November 04, 2020
Alum Helps Organizations Construct the Workplace of Tomorrow
As Carnegie Mellon alum Harvey Beckham, P.E. (CE and EPP ’90), left his office in March of 2020, everyone around him was also departing. His colleagues were preparing to work from home in response to COVID-19, but Beckham was preparing for something more. Before the pandemic began, he had decided to launch his own business, GPS Partners, offering conception-to-completion project advising services in commercial real estate construction and design. “I was going home like everybody else, but I was going out to a new job, a new adventure, a new everything,” he says.
After 30 years in the field, Beckham was ready to strike out on his own.
He started his engineering career in 1990 in building repair and restoration, lacing up his boots every day to work at job sites across Washington, DC. Within a mere six months, however, Beckham replaced his boots with loafers as he transitioned into project management. It was an area he’d first found a passion for at CMU, fondly recalling time spent working closely with CEE professors like Tung Au and Dave Dzombak. “Starting civil engineering and finding project management and really getting into engineering economics, I loved it,” he says. “It felt like home.”
As Beckham progressed in his career, he went on to earn an MBA and excel across various companies, focusing on interior and workspace construction. By 2001, he had managed projects that included developing a 200-acre corporate campus for MCI WorldCom, converting a historic row home into an office for the Embassy of the Republic of Botswana, and developing cutting-edge medical research laboratories for the National Institute of Health. Before starting GPS Partners, he served as Senior Vice President for a prominent real estate services firm.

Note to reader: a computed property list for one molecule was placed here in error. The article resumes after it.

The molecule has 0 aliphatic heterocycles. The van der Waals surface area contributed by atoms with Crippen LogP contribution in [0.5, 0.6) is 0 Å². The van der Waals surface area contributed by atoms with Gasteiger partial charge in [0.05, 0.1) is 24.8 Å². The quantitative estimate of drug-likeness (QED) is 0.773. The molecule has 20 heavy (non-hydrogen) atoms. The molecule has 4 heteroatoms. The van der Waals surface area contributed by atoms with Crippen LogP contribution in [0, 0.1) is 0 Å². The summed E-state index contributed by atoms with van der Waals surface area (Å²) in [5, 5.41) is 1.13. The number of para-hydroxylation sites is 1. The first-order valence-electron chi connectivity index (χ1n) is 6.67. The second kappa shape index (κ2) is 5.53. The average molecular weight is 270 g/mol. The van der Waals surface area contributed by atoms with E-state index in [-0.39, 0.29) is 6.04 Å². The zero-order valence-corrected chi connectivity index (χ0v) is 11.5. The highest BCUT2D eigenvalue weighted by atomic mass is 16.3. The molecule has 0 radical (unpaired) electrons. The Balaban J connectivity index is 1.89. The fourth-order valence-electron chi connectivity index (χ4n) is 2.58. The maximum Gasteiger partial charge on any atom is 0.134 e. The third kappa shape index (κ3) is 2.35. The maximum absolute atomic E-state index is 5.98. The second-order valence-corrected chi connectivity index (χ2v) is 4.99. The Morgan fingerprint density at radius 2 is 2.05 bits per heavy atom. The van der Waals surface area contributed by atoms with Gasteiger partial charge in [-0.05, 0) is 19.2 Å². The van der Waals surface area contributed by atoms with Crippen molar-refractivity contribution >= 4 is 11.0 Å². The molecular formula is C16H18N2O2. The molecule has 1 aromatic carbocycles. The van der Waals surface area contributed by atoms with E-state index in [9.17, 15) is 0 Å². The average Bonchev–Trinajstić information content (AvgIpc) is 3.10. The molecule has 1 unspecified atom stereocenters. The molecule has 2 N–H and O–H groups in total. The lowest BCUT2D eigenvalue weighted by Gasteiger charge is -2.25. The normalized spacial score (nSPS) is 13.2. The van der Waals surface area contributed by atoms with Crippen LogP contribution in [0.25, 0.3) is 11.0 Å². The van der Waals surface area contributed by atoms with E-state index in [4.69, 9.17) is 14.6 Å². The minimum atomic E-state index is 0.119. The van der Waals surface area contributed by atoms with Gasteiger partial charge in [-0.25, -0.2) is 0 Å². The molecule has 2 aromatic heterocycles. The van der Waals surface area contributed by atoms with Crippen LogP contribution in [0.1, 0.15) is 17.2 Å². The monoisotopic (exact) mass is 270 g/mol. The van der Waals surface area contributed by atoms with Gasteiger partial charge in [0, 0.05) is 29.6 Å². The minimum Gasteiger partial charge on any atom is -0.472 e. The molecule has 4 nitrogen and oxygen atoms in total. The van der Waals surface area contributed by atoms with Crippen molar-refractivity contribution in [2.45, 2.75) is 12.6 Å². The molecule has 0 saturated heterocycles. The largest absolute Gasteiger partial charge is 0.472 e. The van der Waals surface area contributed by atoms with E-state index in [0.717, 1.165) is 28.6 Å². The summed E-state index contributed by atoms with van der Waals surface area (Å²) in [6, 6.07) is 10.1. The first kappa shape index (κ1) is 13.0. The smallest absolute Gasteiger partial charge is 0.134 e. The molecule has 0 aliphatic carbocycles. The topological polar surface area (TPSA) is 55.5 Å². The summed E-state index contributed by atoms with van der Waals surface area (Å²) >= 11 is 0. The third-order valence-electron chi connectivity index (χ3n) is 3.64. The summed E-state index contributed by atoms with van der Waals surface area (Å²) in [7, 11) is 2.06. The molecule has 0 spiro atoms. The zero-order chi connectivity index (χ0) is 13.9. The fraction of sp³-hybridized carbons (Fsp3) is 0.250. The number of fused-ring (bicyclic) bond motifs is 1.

In every role, Beckham has had a front-row seat to changes in the workplace. “Planning a workspace went from paint and carpet to something that’s much more technical to put together,” says Beckham.
Yet, he had seen a growing gap between the expertise needed for modern interior projects and the way most interior workspace construction was designed and managed. Professional engineers were rarely involved outside MEP design, and, too often, the crucial early planning needed for success was neglected.
“Since I have started my business, I have absolutely seen the power of the CMU network and my incredible CMU friendships, and I am proud to be a Carnegie Mellon graduate.”
Here, Beckham found an excellent opportunity that perfectly aligned with his experience and passion, and soon GPS Partners (short for Great Project Solutions) was born. GPS began as a professionally based workspace planning firm, offering PE expertise to start and with future growth plans to include design professionals.
Even as the start of his business aligned with the start of a pandemic, Beckham has found that the skills he developed at CMU and honed over his career have positioned him well to meet his clients’ needs. In particular, organizations have a renewed focus on indoor air quality (IAQ) and fluid mechanics (air flow)—topics that were at the heart of Beckham’s civil and environmental engineering classes.
“I lean on that knowledge heavily when talking with clients. I’m not a pandemic specialist, but because I understand airflow and concentrations of pollutants and microns, I can read the CDC reports and synthesize the takeaways,” he says.
Looking to the future, Beckham sees workplaces evolving in other substantial ways using lessons learned from recent months. “Any company designing or redeveloping a space will not only keep COVID and IAQ in mind but also be asking what has been beneficial and what has been detrimental in how employees have been working,” he says. “The result is not going to be the same workplace.”
As Beckham continues to grow GPS Partners to help clients adapt their workspace to meet these changing needs, he has found support and camaraderie from fellow alumni who have offered invaluable insights and shared their experiences running a business. “I have a strong personal network of friends from school who are very accomplished in their careers and have so much to offer,” he says. “Since I have started my business, I have absolutely seen the power of the CMU network and my incredible CMU friendships, and I am proud to be a Carnegie Mellon graduate.”